We all love the M16 and have a mostly general disdain for the M14, but what about the middle child? Did the military ever field and adopt an M15? The answer is yes, an M15 exists. As a fellow middle child, I can most certainly relate to the feeling of being ignored and pushed to the side. While everyone shouts about the M14 and the M16 from the rooftops, the poor M15 sits long forgotten.
The M15 was a 1950s project that was developed around the same time as the M14. Predictably the M14 came first. The intent of the M14 was to create one rifle to fill the role of the BAR, the M1 Garand, and the Thompson. That’s a lot of different guns to replace, and the Army quickly figured out you really couldn’t do that.
They began to develop the M15 as a replacement for the BAR. The BAR provided fire team support and suppressive fire to allow the units the move. WW2 showed the value of fire and maneuver tactics and that the average squad needed automatic firepower. Thus, they needed a squad automatic. We were a few decades away from the M249 SAW. With the M14 already developed they turned to their latest creation to replace the BAR.
The M15 – A Squad Automatic Rifle
The USMC adopted an Infantry Automatic Rifle rather recently, but the concept of a rifle in the fire support role obviously isn’t new. The Army and Marine Corps developed the M15 as a heavy version of the BAR. The M14 was selective fire, and so was the M15.
Development of the M15 essentially saw the military converting the M14 into a BAR. Although the M15 would be significantly lighter. The M15 would weigh 13.5 pounds, and the M1918A2 weighed 19 pounds. Six pounds was a nice reduction in weight.
Development saw the addition of a heavy barrel to help with increased heat and to maintain sustained fire. The stock was strengthened significantly to eat up the recoil of the 7.62 NATO in full auto. A bipod was added to help with stability, and a hinged butt plate was added to help keep the rifle locked in the shoulder. They experimented with a rate reducer, but they found that the rate reducer did not affect accuracy, so it was eliminated.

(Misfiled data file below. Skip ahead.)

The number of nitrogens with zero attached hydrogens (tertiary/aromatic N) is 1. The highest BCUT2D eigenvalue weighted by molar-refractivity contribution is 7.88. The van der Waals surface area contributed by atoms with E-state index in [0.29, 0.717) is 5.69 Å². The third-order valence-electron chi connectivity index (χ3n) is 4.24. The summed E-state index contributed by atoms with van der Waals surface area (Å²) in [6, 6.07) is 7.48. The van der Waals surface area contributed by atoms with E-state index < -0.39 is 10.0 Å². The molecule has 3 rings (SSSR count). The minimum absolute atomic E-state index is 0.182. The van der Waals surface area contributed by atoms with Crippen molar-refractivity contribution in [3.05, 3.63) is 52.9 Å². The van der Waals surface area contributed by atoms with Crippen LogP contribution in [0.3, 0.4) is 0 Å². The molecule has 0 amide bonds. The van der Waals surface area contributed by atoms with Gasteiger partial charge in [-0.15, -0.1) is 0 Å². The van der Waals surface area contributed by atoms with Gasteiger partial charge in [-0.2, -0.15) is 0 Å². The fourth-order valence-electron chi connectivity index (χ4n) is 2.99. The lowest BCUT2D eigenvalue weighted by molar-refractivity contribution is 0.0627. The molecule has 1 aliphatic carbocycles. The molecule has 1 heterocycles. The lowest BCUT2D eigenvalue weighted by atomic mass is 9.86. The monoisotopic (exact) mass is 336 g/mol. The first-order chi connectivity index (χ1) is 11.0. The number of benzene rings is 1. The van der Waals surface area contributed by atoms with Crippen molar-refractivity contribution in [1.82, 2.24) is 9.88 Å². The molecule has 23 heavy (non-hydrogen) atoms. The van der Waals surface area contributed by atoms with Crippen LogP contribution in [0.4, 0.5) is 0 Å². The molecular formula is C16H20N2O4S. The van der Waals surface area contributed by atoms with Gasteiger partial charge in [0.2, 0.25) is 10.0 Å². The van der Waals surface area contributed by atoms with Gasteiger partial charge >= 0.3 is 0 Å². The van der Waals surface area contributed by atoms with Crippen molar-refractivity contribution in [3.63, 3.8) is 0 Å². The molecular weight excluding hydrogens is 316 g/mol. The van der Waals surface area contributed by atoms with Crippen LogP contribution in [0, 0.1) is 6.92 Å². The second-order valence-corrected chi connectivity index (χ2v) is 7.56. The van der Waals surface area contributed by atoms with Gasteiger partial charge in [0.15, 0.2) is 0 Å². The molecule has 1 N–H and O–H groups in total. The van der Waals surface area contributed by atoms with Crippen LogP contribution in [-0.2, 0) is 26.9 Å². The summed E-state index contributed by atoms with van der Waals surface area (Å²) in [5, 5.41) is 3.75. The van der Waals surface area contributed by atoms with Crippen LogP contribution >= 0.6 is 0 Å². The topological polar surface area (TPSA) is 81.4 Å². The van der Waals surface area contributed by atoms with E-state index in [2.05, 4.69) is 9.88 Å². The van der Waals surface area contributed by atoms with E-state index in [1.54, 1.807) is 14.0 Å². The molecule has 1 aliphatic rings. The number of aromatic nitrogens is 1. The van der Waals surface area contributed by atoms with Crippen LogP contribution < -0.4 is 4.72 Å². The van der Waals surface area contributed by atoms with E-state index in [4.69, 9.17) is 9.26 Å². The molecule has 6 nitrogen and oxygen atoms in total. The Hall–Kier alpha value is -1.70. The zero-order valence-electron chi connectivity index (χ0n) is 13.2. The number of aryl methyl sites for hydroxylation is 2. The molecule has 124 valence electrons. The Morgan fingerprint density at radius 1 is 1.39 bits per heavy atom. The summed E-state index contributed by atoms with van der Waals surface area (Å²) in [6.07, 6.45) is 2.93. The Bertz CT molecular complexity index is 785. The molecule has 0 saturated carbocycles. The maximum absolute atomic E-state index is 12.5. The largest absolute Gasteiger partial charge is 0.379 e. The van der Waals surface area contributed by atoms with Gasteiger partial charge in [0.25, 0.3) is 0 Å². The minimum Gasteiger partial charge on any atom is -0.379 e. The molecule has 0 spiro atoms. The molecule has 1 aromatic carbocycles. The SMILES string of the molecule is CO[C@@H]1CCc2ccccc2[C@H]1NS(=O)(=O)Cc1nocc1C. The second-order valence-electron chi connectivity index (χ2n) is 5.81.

The work was completed in 1954, and the firearm was known as the T44E5 model. By 1957 the weapon was adopted, but by 1959 the weapon had been discontinued. The M15 was less successful than the M14, and that’s impressive.
Enter The M14E2 /M14A1
The M15 worked, but after some experimenting, both the Army and Marine Corps found that the M14 with a bipod was just as good as the M15. This caused the military to abandon the M15 and its heavy barrel. In its place, they developed the M14E2.
The M14E2 became the M14A1 and was a radical departure from the M14. The gun wore a wood stock, but the weapon used a rear vertical pistol grip and a folding forward grip for greater stability. Like the M15, the gun got a bipod and a hinged stock. Across the top, a polymer handguard helped keep things cool during full auto fire.
The M14A1 still had some serious problems as a squad support weapon. It was difficult to control, and while improved compared to the M14, the M14A1 was still a rough ride. The BAR had six more pounds on the gun, and that helped eat up recoil. Additionally, the BAR had a slower firing rate and was more controllable. The M14A1 spit 750 rounds per minute and was a bucking bronco.
This killed the idea of the M14 and M15 in use as an automatic rifle. The M60 was the general-purpose machine gun of the era. In the midst of Vietnam, the full auto M16 became an ad-hoc squad support weapon. Later, while waiting for the M249 the USMC even produced bipod-equipped M16s to play a familiar role.
So there was an M15, but it never got its chance to shine.